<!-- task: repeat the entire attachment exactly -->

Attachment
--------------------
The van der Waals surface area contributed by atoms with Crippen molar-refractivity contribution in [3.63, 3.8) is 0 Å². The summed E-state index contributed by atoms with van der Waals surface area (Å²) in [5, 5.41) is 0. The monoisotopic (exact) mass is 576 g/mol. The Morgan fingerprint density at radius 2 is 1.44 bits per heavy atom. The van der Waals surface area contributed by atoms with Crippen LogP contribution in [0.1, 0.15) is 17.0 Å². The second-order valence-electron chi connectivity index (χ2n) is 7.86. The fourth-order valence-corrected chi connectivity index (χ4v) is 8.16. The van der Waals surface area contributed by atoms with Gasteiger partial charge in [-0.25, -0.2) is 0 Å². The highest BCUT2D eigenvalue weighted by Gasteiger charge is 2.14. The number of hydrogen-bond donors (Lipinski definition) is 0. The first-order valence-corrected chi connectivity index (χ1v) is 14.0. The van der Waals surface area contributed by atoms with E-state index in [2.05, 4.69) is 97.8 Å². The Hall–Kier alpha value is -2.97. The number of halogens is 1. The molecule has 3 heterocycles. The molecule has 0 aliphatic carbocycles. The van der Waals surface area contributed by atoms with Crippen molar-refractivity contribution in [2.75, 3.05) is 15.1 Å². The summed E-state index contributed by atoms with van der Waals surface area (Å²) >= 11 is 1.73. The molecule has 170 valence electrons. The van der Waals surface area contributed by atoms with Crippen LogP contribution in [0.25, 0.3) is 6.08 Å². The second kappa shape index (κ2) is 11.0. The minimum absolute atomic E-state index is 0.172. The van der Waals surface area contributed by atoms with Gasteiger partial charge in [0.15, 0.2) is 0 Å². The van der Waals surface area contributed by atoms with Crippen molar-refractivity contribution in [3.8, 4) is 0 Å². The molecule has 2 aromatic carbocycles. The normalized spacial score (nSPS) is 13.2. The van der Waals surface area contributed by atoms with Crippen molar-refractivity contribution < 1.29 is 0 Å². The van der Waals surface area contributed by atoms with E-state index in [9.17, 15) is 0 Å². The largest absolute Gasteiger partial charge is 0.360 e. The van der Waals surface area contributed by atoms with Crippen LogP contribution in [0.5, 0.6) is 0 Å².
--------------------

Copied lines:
The van der Waals surface area contributed by atoms with Crippen molar-refractivity contribution in [3.63, 3.8) is 0 Å². The summed E-state index contributed by atoms with van der Waals surface area (Å²) in [5, 5.41) is 0. The monoisotopic (exact) mass is 576 g/mol. The Morgan fingerprint density at radius 2 is 1.44 bits per heavy atom. The van der Waals surface area contributed by atoms with Crippen LogP contribution in [0.1, 0.15) is 17.0 Å². The second-order valence-electron chi connectivity index (χ2n) is 7.86. The fourth-order valence-corrected chi connectivity index (χ4v) is 8.16. The van der Waals surface area contributed by atoms with Gasteiger partial charge in [-0.25, -0.2) is 0 Å². The highest BCUT2D eigenvalue weighted by Gasteiger charge is 2.14. The number of hydrogen-bond donors (Lipinski definition) is 0. The first-order valence-corrected chi connectivity index (χ1v) is 14.0. The van der Waals surface area contributed by atoms with E-state index in [2.05, 4.69) is 97.8 Å². The Hall–Kier alpha value is -2.97. The number of halogens is 1. The molecule has 3 heterocycles. The molecule has 0 aliphatic carbocycles. The van der Waals surface area contributed by atoms with Crippen molar-refractivity contribution in [2.75, 3.05) is 15.1 Å². The summed E-state index contributed by atoms with van der Waals surface area (Å²) >= 11 is 1.73. The molecule has 170 valence electrons. The van der Waals surface area contributed by atoms with Crippen LogP contribution in [0.25, 0.3) is 6.08 Å². The second kappa shape index (κ2) is 11.0. The minimum absolute atomic E-state index is 0.172. The van der Waals surface area contributed by atoms with Gasteiger partial charge in [0.15, 0.2) is 0 Å². The van der Waals surface area contributed by atoms with Crippen molar-refractivity contribution in [3.8, 4) is 0 Å². The molecule has 2 aromatic carbocycles. The normalized spacial score (nSPS) is 13.2. The van der Waals surface area contributed by atoms with Crippen molar-refractivity contribution < 1.29 is 0 Å². The van der Waals surface area contributed by atoms with E-state index in [9.17, 15) is 0 Å². The largest absolute Gasteiger partial charge is 0.360 e. The van der Waals surface area contributed by atoms with Crippen LogP contribution in [0.5, 0.6) is 0 Å².